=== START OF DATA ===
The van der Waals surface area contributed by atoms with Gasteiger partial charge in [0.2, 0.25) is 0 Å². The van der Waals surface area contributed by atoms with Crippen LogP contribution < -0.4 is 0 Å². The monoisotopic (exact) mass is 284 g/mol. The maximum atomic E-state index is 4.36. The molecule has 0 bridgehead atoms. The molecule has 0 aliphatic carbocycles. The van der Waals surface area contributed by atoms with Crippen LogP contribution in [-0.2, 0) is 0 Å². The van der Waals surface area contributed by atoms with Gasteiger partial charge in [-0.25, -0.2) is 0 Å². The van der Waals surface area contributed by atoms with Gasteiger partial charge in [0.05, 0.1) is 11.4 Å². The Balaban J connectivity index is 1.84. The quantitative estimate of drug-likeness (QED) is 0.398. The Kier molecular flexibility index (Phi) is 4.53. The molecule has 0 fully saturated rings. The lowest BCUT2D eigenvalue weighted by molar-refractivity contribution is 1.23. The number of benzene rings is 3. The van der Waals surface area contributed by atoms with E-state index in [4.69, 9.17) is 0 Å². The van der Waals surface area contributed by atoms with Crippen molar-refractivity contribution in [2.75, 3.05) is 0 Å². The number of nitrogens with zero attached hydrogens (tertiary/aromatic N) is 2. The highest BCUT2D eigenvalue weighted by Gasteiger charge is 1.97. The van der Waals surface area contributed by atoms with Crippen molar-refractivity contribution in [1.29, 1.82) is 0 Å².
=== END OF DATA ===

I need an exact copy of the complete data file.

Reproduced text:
The van der Waals surface area contributed by atoms with Gasteiger partial charge in [0.2, 0.25) is 0 Å². The van der Waals surface area contributed by atoms with Crippen LogP contribution < -0.4 is 0 Å². The monoisotopic (exact) mass is 284 g/mol. The maximum atomic E-state index is 4.36. The molecule has 0 bridgehead atoms. The molecule has 0 aliphatic carbocycles. The van der Waals surface area contributed by atoms with Crippen LogP contribution in [-0.2, 0) is 0 Å². The van der Waals surface area contributed by atoms with Gasteiger partial charge in [-0.25, -0.2) is 0 Å². The van der Waals surface area contributed by atoms with Gasteiger partial charge in [0.05, 0.1) is 11.4 Å². The Balaban J connectivity index is 1.84. The quantitative estimate of drug-likeness (QED) is 0.398. The Kier molecular flexibility index (Phi) is 4.53. The molecule has 0 fully saturated rings. The lowest BCUT2D eigenvalue weighted by molar-refractivity contribution is 1.23. The number of benzene rings is 3. The van der Waals surface area contributed by atoms with E-state index in [4.69, 9.17) is 0 Å². The van der Waals surface area contributed by atoms with Crippen molar-refractivity contribution in [2.75, 3.05) is 0 Å². The number of nitrogens with zero attached hydrogens (tertiary/aromatic N) is 2. The highest BCUT2D eigenvalue weighted by Gasteiger charge is 1.97. The van der Waals surface area contributed by atoms with Crippen molar-refractivity contribution in [1.29, 1.82) is 0 Å².